Last August, it took me about a week to pack for my year abroad in France. It took me 45 minutes to pack it all up and leave. I booked a $2,500 flight back to Chicago, charged it to NYU, and left to fly back to Chicago at 3:30 a.m. the following day. Customs took six hours. 

Now I’m home and taking classes online through Zoom on Paris time, which means my classes are at 2:00 a.m., 3:45 a.m., 6:15 a.m., and 9:00 a.m. Chicago time. I stare at my professors in a 1 inch by 1 inch box on my computer and hear the tinny sound of their voices talk to me about Voltaire and Rousseau through my headphone speakers. In my Cultural Foundations class, we used to spend all class period looking at art in museums like the Louvre, or take day trips to castles in Normandy to talk about Medieval Art. Now I look at PDFs. In my French class, we used to do scavenger hunts through the Old Jewish Quarter of Paris and end up in libraries and cafés older than America, where we would chat with French people about love and food and politics. Now I submit a recording of me reading French poetry to my professor who emails me back my grade.

Don’t get me wrong. I could not be more grateful for the six months I got to spend immersed in such a beautiful country. But everytime I close my computer screen after these half-hearted lessons, I can’t help but think of what I’m missing. I think of things I can never get back. Hearing Parisians chant La Marseille at soccer games. Picnicking in the park next to my dormitory with friends, watching the swans make their lazy circles in the lake. I think of Ratface at the bar down the street, who cheered “Americans!” whenever we came in. The employee at the gym who said “Bon workout, tous les doux” as Zoe and I ran on the treadmill. The Kiloshop thrift store in the third arrondissement where I bought my favorite sweater. The volunteer crossing guard who would take little French kids by the hand and skip with them across the street on the way to school. The bookshop that would write poems into the flaps of every book you bought. The smell of fresh bread. My french friend that invited me over to watch the Paris St. Germain game, who I had to tell I actually moved back to America. College students gathering at the foot of the Pantheon to smoke. Fresh produce. Seeing Parisians partying in their apartments by the lights in their windows at night. The old man selling books on the Seine. Everything. Everything.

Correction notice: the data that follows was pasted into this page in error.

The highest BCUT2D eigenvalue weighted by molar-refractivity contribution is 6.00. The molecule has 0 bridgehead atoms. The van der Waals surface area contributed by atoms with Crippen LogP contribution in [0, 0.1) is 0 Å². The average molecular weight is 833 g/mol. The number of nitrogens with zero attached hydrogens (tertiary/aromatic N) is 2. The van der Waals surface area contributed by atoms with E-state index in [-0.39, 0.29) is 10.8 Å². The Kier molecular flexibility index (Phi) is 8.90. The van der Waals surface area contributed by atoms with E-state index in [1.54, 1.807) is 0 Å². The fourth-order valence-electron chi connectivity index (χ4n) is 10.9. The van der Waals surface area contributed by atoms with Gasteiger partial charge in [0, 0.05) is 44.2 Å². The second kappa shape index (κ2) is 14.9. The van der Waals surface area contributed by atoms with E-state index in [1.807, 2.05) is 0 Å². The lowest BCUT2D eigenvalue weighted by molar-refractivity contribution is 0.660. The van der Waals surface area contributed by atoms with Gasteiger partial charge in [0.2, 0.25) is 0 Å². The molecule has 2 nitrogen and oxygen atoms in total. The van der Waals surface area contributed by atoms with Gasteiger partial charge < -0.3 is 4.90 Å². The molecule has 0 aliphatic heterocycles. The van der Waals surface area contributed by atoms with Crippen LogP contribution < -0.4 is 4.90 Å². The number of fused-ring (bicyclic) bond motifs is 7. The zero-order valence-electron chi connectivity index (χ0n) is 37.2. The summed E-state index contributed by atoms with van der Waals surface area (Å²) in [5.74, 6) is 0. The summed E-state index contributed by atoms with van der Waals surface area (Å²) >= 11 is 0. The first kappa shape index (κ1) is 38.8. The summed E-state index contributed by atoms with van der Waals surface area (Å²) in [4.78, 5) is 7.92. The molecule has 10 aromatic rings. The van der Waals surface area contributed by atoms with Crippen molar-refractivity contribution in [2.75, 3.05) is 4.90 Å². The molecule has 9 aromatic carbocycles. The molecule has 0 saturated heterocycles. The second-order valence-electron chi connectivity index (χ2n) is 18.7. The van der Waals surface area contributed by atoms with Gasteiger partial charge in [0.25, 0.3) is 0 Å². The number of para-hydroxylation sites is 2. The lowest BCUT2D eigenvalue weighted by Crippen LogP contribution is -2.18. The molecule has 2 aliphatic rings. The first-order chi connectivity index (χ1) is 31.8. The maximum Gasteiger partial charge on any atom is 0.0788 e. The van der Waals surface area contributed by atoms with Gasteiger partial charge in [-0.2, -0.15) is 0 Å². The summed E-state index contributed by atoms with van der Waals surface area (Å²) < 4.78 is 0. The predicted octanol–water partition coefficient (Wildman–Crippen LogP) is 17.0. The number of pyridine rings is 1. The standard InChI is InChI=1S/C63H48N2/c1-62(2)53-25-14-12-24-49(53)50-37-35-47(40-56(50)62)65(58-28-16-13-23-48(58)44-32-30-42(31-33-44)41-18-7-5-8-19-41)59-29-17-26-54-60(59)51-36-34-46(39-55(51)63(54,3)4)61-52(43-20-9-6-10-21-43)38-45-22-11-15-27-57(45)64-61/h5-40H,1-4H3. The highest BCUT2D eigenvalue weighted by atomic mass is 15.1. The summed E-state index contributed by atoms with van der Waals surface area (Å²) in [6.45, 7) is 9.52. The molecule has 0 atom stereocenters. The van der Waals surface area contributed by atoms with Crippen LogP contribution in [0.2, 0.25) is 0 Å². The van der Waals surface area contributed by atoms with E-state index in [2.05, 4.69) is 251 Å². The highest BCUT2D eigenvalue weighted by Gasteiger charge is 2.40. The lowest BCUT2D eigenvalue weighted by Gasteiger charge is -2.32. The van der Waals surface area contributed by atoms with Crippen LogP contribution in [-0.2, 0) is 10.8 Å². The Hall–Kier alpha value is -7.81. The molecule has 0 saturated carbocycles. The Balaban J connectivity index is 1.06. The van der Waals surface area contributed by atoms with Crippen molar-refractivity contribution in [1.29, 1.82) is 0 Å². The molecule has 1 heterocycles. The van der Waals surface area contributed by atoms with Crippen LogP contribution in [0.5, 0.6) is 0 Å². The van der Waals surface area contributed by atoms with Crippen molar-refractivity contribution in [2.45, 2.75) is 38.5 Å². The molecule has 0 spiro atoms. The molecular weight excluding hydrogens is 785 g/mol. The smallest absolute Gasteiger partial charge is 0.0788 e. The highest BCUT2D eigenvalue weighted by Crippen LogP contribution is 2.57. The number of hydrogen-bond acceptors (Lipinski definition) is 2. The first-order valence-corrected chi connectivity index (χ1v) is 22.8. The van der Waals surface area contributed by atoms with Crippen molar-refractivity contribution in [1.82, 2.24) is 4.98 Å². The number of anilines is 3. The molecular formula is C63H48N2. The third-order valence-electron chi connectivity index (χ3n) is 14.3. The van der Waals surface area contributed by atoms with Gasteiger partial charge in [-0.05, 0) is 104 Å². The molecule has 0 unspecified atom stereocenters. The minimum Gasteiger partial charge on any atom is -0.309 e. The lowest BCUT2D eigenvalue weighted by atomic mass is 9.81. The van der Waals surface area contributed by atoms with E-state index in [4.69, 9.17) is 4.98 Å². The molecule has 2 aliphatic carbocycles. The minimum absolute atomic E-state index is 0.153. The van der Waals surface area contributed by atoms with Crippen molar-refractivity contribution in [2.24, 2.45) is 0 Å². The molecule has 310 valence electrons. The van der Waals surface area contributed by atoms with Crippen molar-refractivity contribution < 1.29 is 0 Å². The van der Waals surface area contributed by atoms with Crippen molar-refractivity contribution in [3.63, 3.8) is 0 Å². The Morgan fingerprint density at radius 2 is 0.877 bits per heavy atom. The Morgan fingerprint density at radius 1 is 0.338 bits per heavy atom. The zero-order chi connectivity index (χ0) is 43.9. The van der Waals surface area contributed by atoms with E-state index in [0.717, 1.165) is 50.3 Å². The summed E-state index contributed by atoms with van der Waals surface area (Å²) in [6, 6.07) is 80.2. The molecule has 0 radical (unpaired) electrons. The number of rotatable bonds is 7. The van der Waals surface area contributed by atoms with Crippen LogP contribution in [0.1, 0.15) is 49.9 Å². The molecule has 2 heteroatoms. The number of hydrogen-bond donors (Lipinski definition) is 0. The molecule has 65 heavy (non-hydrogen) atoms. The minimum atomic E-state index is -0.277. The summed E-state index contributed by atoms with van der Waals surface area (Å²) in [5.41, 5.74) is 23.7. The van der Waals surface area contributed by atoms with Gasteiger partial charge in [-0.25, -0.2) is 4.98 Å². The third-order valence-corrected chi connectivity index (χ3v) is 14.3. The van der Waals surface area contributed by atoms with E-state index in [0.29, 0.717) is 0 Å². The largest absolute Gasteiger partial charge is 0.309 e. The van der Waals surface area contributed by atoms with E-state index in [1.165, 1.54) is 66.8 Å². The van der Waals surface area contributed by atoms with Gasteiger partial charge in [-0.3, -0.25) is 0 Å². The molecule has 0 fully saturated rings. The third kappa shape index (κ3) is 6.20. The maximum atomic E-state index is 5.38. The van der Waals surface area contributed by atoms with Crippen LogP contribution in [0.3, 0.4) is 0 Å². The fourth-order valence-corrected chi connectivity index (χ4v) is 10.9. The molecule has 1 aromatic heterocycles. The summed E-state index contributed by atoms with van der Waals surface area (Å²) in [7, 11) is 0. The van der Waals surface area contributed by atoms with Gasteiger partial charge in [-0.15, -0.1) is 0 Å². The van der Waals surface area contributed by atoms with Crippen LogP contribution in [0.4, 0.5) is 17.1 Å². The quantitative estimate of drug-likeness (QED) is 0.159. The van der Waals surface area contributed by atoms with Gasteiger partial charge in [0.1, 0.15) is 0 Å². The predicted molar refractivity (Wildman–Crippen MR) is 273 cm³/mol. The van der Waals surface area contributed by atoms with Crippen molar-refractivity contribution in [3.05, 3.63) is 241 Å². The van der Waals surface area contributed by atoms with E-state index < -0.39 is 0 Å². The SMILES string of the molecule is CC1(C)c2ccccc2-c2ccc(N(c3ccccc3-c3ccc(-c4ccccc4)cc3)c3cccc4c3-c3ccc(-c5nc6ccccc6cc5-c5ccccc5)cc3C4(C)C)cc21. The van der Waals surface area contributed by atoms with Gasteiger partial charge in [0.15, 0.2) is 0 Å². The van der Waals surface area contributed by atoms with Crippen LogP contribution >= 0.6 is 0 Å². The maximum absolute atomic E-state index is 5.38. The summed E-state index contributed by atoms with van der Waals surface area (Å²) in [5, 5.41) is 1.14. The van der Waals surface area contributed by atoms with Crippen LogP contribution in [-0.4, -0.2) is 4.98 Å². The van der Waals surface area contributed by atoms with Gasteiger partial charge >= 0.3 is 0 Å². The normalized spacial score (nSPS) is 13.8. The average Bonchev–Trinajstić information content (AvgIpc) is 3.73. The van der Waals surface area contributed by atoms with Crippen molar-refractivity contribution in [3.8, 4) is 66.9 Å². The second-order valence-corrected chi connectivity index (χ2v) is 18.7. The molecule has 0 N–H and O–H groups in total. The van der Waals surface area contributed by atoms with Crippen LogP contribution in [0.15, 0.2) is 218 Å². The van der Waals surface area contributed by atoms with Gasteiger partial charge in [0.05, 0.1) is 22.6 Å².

I, for the first time, developed pride in a country I had no blood affiliation with. And then suddenly it was gone. I will never have the chance to be 18 and left alone to explore Paris alongside my friends again. I’m going to get my journalism degree and be broke for the rest of my life. I won’t be able to afford a crepe, let alone a plane ticket. But I cannot get over the fact that two weeks ago, I was living in Paris. I haven’t even unpacked my suitcase—I think a part of me is convinced that if it’s still sitting unopened by the foot of my bed, I’d always be ready, and I could go back.


This column was written by DGN alum and former Omega News Editor Katherine Gross, who attended NYU Paris for the 2019/2020 school year.